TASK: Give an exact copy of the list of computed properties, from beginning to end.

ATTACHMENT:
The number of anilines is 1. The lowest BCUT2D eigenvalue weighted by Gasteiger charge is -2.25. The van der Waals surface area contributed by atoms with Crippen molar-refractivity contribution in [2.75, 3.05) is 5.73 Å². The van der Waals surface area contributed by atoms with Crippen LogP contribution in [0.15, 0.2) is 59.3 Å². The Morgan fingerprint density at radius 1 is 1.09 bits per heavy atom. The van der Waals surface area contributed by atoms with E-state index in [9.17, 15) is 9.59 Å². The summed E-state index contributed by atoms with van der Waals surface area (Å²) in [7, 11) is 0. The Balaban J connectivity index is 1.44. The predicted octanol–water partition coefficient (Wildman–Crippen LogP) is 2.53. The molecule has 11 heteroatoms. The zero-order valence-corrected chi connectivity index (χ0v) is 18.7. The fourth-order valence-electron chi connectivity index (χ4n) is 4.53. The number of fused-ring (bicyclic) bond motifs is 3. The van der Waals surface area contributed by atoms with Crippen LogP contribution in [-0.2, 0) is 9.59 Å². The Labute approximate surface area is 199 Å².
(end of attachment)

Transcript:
The number of anilines is 1. The lowest BCUT2D eigenvalue weighted by Gasteiger charge is -2.25. The van der Waals surface area contributed by atoms with Crippen molar-refractivity contribution in [2.75, 3.05) is 5.73 Å². The van der Waals surface area contributed by atoms with Crippen LogP contribution in [0.15, 0.2) is 59.3 Å². The Morgan fingerprint density at radius 1 is 1.09 bits per heavy atom. The van der Waals surface area contributed by atoms with E-state index in [9.17, 15) is 9.59 Å². The summed E-state index contributed by atoms with van der Waals surface area (Å²) in [7, 11) is 0. The Balaban J connectivity index is 1.44. The predicted octanol–water partition coefficient (Wildman–Crippen LogP) is 2.53. The molecule has 11 heteroatoms. The zero-order valence-corrected chi connectivity index (χ0v) is 18.7. The fourth-order valence-electron chi connectivity index (χ4n) is 4.53. The number of fused-ring (bicyclic) bond motifs is 3. The van der Waals surface area contributed by atoms with Crippen LogP contribution in [-0.2, 0) is 9.59 Å². The Labute approximate surface area is 199 Å².